“I know an aarti, but in Marathi. That would be easier than Telugu. And it is very popular. I am sure everyone would be able to join in.”

Someone said, “Ya ya, Marathi is written in the same way as Hindi.”

Another passed on his own wisdom, “Its grammar is similar to Gujarati.”

The first one retorted, “That doesn’t make sense. But anyway who cares!”

So everyone agreed on this wonderful idea. It was settled that the hero would sing each verse and then everyone would repeat after him. Easier said than done! Those who were commenting on similarity between Hindi, Marathi and Gujarati languages were standing there with blank faces when the hero started singing in his sweet voice —

Jai Dev Jai Dev Jai Mangalmoorti
He looked at people around him; suddenly everybody got charged up and repeated – Jai Mangalmoorti.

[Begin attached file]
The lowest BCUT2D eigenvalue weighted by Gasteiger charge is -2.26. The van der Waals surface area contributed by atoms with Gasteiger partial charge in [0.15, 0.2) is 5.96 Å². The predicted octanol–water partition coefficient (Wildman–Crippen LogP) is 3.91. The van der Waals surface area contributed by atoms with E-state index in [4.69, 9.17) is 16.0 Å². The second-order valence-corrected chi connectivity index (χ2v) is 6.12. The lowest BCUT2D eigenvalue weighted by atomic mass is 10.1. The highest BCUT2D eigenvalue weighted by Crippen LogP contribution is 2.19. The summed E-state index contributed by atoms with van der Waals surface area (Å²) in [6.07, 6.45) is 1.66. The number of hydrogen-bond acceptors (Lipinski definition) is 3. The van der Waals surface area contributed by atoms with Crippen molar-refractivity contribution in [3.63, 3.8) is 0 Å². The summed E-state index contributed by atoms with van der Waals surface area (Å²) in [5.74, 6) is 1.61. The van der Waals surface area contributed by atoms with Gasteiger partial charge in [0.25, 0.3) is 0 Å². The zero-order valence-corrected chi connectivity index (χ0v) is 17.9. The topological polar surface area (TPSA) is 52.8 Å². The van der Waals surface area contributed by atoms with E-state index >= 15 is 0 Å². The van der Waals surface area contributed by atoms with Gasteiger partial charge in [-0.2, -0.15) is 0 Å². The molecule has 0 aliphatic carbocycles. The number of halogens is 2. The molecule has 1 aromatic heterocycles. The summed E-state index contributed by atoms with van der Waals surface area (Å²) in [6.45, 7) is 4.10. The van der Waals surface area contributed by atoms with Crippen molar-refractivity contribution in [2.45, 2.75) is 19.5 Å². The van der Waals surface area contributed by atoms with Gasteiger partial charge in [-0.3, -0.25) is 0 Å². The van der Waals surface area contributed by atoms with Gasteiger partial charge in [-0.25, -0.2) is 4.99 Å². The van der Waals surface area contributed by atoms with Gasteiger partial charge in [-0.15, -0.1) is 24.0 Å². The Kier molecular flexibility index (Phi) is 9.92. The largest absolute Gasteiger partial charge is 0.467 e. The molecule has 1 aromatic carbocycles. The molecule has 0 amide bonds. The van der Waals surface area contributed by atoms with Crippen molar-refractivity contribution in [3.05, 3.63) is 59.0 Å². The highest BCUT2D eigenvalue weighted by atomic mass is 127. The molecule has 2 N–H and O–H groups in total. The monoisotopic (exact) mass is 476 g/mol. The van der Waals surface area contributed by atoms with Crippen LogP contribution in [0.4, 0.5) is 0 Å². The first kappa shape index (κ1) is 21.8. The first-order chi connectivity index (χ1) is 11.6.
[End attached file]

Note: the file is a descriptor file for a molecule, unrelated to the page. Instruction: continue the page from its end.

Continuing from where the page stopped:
With a satisfied smile on his face, the hero continued singing. Soon the aarti went in full tempo with everyone’s participation. Did I say participation? Well, this is what we did –

mmm mmm mmm Jai Dev Jai Dev

ho ho ho ho Jai Dev Jai Dev

Well, the hero was very kind. Next day he brought printout of the aarti in English fonts so that those who were not familiar with Devnagari script could also join in. There were no further problems on the remaining days of the festival.

On the final day, our small group went to the Sabarmati river for the immersion ritual — shouting slogans, singing songs and prayers in Hindi, Telugu and Marathi.

As we reached the river, all of us stood at one side, and let the lady complete the final prayers and rituals. Then she called us to join her in the immersion ceremony. The hero looked a bit serious and hesistant. When he could not resist, he asked the lady if it was necessary to immerse flowers and garlands too. The lady immediately understood, shrugged her shoulders and said, “No, it’s the idol that is important.”